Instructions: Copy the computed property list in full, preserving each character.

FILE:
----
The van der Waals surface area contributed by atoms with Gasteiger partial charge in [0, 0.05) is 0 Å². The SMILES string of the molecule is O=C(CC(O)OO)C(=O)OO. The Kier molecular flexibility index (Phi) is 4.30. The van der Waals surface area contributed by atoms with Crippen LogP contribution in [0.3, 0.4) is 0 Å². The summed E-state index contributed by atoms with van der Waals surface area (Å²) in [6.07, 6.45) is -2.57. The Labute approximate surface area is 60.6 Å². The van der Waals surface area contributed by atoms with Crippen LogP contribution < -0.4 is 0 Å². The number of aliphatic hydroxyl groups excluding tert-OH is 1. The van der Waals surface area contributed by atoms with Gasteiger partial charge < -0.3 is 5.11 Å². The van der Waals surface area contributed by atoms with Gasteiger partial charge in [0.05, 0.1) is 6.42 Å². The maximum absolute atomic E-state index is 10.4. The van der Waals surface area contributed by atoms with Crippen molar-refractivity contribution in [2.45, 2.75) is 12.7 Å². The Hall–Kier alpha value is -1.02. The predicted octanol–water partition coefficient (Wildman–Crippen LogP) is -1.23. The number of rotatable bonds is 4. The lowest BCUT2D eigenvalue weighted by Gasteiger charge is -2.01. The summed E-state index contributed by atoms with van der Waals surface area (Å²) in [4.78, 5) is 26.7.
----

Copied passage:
The van der Waals surface area contributed by atoms with Gasteiger partial charge in [0, 0.05) is 0 Å². The SMILES string of the molecule is O=C(CC(O)OO)C(=O)OO. The Kier molecular flexibility index (Phi) is 4.30. The van der Waals surface area contributed by atoms with Crippen LogP contribution in [0.3, 0.4) is 0 Å². The summed E-state index contributed by atoms with van der Waals surface area (Å²) in [6.07, 6.45) is -2.57. The Labute approximate surface area is 60.6 Å². The van der Waals surface area contributed by atoms with Crippen LogP contribution < -0.4 is 0 Å². The number of aliphatic hydroxyl groups excluding tert-OH is 1. The van der Waals surface area contributed by atoms with Gasteiger partial charge < -0.3 is 5.11 Å². The van der Waals surface area contributed by atoms with Gasteiger partial charge in [0.05, 0.1) is 6.42 Å². The maximum absolute atomic E-state index is 10.4. The van der Waals surface area contributed by atoms with Crippen molar-refractivity contribution in [2.45, 2.75) is 12.7 Å². The Hall–Kier alpha value is -1.02. The predicted octanol–water partition coefficient (Wildman–Crippen LogP) is -1.23. The number of rotatable bonds is 4. The lowest BCUT2D eigenvalue weighted by Gasteiger charge is -2.01. The summed E-state index contributed by atoms with van der Waals surface area (Å²) in [4.78, 5) is 26.7.